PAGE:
As with so many of my adventures, last night's began with an unusual odor. A burning odor. An odor like a bug caught in a halogen lamp. You know the kind — a choking, full-bodied aroma that makes you yearn for the fresh scent of bovine colon.

At first I thought it was my space heater causing trouble again. But that wasn't it. I traced the smell out into the hall, then into the bathroom. And that's where I discovered smoke. Not a lot of smoke, but enough, say, to reveal a flashlight beam. It seemed to be coming from the exhaust vent.

Now, most exhaust vents exorcise offensive odors. Mine invites them in. I've smelled neighbors' cooking wafting through the bathroom before. And, on occasion, their baking, if you know what I mean. So, it was no stretch to me that the same fan grate was the origin of this faint and mysterious smoke.

I threw on a sweater and walked around to the other side of my apartment building to find an answer. I figured it would be a logical assumption that the smoke was coming from either the apartment directly behind my john, or possibly the one below it.

Unfortunately, nobody was home in either one. But I did hear a friendly beep coming from the apartment downstairs. Beep, beep, beep ... beep, beep, beep. Kind of like an alarm on a wristwatch. Certainly not the distinctive SCREEESCREEESCREEE one would expect from a smoke alarm, though, which left me a little confused. But there was that burning smell.

So, I found myself faced with two possible scenarios. In the first, I call the fire department and report a slight haze in my bathroom and a less-than-alarming alarm around the backside of the building, prompting two dozen geared-up hose jockeys and a fire-and-rescue team to race to the scene, lights and sirens blazing away, inviting half the complex out into the drizzle to watch me instigate Dallas's finest into axing their way into someone's home to discover three guys huddled around a bong and a Simon.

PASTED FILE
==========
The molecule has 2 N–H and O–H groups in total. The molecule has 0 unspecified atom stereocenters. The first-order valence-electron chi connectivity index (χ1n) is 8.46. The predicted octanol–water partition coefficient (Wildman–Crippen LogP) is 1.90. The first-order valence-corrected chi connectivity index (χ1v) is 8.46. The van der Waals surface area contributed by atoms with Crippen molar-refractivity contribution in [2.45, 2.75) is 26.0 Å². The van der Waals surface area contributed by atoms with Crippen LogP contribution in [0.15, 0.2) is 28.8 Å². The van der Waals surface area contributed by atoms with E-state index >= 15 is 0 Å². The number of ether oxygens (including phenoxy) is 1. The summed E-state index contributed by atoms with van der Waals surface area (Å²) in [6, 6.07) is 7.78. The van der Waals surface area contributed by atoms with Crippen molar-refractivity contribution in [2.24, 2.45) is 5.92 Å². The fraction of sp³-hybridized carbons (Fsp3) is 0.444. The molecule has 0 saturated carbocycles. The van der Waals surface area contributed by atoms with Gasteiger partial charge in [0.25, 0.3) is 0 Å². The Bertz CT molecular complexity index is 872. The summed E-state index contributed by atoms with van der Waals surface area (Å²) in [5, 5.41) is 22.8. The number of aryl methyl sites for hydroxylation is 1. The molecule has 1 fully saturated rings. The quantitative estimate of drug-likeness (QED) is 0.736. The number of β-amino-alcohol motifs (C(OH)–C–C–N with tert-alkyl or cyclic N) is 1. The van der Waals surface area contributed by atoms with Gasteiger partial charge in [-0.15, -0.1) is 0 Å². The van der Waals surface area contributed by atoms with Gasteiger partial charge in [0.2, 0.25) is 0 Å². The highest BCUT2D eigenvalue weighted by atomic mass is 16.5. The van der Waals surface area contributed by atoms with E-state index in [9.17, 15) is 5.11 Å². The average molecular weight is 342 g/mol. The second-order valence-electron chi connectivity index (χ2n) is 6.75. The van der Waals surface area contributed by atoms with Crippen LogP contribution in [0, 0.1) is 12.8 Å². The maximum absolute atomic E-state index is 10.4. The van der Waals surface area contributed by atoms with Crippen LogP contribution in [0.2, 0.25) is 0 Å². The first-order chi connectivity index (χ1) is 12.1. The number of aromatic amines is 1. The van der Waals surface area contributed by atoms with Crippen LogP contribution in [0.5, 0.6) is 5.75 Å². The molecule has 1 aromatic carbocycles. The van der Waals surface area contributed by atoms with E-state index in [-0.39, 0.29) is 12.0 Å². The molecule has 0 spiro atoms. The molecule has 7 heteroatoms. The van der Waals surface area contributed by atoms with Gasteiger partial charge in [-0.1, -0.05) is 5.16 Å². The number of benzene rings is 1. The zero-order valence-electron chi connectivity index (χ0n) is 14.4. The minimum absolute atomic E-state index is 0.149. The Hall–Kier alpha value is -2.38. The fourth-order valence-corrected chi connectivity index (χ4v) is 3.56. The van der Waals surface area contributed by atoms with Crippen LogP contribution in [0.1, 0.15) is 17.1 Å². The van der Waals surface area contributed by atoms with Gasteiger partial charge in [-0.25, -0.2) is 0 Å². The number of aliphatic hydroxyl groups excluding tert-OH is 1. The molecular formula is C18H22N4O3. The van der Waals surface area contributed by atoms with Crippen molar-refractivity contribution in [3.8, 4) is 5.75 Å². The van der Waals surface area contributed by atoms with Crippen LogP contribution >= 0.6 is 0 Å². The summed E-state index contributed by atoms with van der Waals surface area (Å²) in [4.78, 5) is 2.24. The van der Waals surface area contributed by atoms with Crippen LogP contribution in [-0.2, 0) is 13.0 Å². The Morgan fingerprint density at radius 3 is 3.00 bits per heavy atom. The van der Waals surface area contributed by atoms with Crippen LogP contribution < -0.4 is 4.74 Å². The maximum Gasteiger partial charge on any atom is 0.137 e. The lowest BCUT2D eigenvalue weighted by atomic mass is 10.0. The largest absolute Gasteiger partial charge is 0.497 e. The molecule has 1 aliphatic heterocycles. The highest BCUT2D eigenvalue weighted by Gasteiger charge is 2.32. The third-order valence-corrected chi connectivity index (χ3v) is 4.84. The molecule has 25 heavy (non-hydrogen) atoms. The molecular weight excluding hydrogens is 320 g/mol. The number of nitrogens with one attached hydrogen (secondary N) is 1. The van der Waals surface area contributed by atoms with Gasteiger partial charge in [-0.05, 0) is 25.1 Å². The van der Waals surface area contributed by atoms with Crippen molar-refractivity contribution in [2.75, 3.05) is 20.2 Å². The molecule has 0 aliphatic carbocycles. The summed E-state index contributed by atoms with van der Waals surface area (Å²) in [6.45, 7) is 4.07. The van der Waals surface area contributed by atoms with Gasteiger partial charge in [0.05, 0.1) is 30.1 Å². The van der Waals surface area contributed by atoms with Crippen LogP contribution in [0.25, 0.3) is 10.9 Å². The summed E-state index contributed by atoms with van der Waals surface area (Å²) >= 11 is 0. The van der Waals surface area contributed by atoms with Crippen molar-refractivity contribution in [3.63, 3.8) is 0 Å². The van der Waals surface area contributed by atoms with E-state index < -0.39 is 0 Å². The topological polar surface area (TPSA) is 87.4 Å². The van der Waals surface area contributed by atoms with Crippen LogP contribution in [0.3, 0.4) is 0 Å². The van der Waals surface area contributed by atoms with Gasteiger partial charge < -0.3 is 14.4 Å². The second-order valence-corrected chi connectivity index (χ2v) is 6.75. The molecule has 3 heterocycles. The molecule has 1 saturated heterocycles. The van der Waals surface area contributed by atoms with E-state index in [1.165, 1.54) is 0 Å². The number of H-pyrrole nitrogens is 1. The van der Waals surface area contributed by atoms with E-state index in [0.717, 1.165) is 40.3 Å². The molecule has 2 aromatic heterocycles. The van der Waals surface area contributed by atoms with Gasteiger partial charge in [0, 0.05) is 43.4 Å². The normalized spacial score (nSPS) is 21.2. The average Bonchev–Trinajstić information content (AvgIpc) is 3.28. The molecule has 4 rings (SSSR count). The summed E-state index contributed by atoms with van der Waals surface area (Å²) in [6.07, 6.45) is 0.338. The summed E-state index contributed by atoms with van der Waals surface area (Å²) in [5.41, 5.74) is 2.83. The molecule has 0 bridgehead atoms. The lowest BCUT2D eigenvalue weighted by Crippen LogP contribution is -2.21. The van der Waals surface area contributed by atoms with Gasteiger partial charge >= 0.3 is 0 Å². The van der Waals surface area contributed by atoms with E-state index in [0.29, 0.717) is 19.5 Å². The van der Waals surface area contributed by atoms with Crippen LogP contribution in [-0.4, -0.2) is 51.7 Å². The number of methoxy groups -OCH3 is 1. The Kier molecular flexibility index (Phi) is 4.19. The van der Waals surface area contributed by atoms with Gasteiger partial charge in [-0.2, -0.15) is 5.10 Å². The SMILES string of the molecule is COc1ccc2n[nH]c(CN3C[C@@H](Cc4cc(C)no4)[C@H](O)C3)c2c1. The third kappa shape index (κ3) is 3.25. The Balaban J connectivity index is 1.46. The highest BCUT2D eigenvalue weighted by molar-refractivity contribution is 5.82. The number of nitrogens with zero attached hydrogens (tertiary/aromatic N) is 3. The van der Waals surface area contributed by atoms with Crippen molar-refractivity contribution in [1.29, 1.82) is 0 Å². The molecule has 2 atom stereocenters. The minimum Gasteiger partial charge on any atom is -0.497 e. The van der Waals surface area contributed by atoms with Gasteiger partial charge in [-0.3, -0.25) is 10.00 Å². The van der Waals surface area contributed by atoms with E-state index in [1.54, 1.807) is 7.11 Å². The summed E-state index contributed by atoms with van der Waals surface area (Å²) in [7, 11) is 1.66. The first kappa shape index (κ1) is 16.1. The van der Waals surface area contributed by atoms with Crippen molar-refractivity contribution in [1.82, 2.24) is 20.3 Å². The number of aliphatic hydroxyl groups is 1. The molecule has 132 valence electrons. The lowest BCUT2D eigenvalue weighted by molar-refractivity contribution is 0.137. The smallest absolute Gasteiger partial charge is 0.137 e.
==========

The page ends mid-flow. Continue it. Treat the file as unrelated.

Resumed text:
In the other, I shrug my shoulders and go back to YouTube as flames devour the building and take my life and the lives of the seven other apathetic bastards who didn't do anything.

So, I dialed 911.

As predicted, the fire department responded in their sensibly precautious way, fully geared and prepared for any scenario. I showed one group the smoke in the bathroom and led another to the suspect apartment, where they determined the beep, beep, beep to indeed be a smoke alarm.

(This, incidentally, worries me about the effectiveness of the rest of the alarms in the complex. If that one was any indication, then they've apparently been designed to, in the event of a fire, rouse us tenderly so as not to put us in a fussy mood. New from First Alert: the Smoke Dove with Test and Snooze buttons.)

The number of firefighters on the scene was growing, as was the general anxiety surrounding the building. But with no way to get in touch with management in time to avoid a possible catastrophe, one of the fire crew cut through the apprehension and radioed whoever's in charge of making the borderline judgment calls. He said bust the door down. So they did, in that dramatic way only firemen can do.

Smoke billowed out, firefighters rushed in and there was a moment of tense anticipation as everyone waited to find out how the night would end. From inside the apartment, a voice called out.

"Got her! I've got her!"

Out raced a suspender-clad hero, carrying something through the haze.

"Don't worry, it's okay now!"

He hurried to a safe distance and carefully set down that which he had rescued. It was chicken and noodles. Badly burned chicken and noodles. Someone had left a burner on.

I almost felt bad for causing such a fuss over something so silly, but I was glad no one got hurt. Besides, the firemen were in good spirits, making a joke or two about the situation and chatting with me a bit. And one of them assured me that the noodles, which had become charred and were glowing like embers, would probably have brought the whole building down given another 5 minutes, so calling 911 was the smart thing to do.

Thus, the after-school special comes to a close. And knowing is half the battle. Merry Christmas.